I often hear two statements made regarding drinking water from outdoor sources. Some claim “I never treat the water I drink in the outdoors” while others say “I never drink the water because it’s got bugs in it.” In the first instance not treating water increases the risk of gastrointestinal illness and in the second instance not knowing how to make the water safe to drink dramatically increases the risk of dehydration and the many other problems associated with becoming dehydrated in the field.
“In the family of punctuation, where the full stop is daddy and the comma is mummy, and the semicolon quietly practises the piano with crossed hands, the exclamation mark is the big attention-deficit brother who gets overexcited and breaks things and laughs too loudly.” ~ Lynne Truss, Eats, Shoots & Leaves: The Zero Tolerance Approach to Punctuation
On September 24, our nation will celebrate its 16thNational Punctuation Day. Jeff Rubin founded the event in 2004 as “a celebration of the lowly comma, correctly used quotation marks, and other proper uses of periods, semicolons, and the ever-mysterious ellipses.”
Rocky Mountain National Park is popular. Very popular. It had the third highest number of visitors of any national park last year, and for two very good reasons: the scenery is spectacular and the wildlife abundant. Imagine how annoying it is when you’re trying to get a shot of a wonderful snow-capped mountain peak, and those pesky elk or moose keep blocking your view.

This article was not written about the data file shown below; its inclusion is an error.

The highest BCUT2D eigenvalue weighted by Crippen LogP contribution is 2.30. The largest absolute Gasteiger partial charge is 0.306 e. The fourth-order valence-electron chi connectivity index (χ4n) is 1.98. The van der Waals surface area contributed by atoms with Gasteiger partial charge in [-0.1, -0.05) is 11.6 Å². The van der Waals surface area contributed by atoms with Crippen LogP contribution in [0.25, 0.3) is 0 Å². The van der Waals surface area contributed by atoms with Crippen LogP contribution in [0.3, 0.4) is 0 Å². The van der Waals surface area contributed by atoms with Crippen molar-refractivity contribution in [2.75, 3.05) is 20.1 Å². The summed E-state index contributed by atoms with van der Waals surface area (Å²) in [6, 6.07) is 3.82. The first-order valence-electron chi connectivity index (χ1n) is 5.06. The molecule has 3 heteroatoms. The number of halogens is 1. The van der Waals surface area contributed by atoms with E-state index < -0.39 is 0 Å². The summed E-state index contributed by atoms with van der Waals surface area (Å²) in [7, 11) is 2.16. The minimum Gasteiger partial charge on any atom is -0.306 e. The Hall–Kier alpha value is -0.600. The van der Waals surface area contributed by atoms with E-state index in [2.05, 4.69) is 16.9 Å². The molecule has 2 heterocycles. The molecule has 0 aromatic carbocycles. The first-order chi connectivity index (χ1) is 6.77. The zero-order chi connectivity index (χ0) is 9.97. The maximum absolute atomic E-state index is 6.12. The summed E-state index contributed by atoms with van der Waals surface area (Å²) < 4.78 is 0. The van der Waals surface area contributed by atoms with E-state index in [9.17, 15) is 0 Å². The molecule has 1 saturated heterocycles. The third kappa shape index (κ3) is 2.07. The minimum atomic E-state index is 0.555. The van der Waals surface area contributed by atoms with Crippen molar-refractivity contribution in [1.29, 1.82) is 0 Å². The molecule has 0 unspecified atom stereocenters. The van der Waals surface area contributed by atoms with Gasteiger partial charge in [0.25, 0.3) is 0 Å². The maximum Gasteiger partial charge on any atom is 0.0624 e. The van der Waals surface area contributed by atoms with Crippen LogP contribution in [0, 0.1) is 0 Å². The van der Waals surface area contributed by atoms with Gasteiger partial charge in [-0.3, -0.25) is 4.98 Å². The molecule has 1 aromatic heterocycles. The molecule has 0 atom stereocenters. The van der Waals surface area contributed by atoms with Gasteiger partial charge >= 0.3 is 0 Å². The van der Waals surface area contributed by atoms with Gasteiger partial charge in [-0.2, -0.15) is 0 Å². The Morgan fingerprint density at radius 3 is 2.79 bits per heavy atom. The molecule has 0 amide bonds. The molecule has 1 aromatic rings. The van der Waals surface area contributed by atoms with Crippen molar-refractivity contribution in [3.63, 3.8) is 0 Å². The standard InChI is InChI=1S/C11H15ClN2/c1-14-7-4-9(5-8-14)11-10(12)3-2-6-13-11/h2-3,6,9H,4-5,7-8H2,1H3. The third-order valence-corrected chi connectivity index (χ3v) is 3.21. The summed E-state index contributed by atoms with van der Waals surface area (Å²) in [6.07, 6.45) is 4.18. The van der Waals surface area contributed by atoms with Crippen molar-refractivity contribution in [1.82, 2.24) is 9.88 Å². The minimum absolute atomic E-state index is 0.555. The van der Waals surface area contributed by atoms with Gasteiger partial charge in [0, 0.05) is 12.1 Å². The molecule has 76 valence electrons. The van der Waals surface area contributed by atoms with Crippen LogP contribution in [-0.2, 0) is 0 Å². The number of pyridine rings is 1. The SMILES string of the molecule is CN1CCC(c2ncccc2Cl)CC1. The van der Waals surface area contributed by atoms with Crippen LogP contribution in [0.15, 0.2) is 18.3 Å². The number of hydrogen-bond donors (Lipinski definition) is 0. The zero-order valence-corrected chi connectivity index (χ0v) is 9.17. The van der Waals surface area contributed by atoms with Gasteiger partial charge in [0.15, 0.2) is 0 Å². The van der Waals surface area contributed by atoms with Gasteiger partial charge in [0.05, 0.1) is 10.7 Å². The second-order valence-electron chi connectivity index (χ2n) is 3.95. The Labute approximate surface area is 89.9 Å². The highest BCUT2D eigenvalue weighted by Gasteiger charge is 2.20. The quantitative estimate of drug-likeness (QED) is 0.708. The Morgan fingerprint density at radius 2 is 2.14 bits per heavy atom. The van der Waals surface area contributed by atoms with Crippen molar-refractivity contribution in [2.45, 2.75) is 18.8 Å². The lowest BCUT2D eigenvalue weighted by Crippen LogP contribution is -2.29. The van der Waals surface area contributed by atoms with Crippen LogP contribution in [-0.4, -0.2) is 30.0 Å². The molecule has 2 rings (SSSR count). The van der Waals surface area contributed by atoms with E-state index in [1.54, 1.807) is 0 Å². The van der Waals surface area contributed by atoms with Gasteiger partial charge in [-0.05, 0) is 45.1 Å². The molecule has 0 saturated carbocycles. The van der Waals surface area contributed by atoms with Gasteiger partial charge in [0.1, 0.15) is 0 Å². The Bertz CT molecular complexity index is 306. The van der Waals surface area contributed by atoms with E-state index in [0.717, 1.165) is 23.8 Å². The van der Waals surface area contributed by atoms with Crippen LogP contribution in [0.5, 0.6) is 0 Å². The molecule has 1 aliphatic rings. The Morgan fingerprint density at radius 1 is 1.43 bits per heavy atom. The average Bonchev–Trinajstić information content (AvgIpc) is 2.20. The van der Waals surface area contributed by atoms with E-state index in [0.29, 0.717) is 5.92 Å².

This is a charming, entertaining, and educational little book, written by RMOWP member Virginia Parker Staat. It brought both tears and chuckles – what more can a reader ask? Although written for children eight to 14, it’s a lovely story for all ages. It’s also a true story, and includes delightful illustrations by Andy Ramon.
The challenges of functioning effectively – and safely, in a cold environment are directly related to your ability to protect yourself from the ambient temperature, precipitation and wind. While accurate numbers are difficult to come by, it is estimated that about 600 people die each year from accidental hypothermia – many of these, about 50%, are elderly. As with heat challenges, the emphasis needs to be an awareness of the environmental threats, on early recognition of what is happening, minimizing the risk and then on effective treatment of hypothermia should it occur.
Around the year 2000 I read a wildflower hiking book for the Colorado mountains. It profiled a feature called Shrine Ridge and, furthermore, bestowed upon it the title of Century Hike. That would be at least a hundred different wildflowers in the course of a season. What the authors had shared would turn out to be life-enriching for me.
One of the great opportunities of the RMOWP organization through the years has been the annual photo workshop. This long-standing summer ritual has provided first-class, professional instruction in nature photography for the many participants who signed up and showed up, wanting to improve their skills in the beauty of Rocky Mountain National Park. Most recently, coordinator Nic Showalter and instructors Jared Gricoskie and Fred Lord have for the past 11 years created a remarkable learning experience and contribution to the field of photography. Individuals from several states across the country have taken part. It has been a good run indeed.
I sure hope you’re planning to attend the RMOWP conference in Rocky Mountain National Park in September. It’s stunning, inspiring, magical. That’s just a few adjectives. Supply your own when you come. I taught up there for about a dozen years at the RMOWP photo workshop and I figure I’ve been in the park two hundred or more times.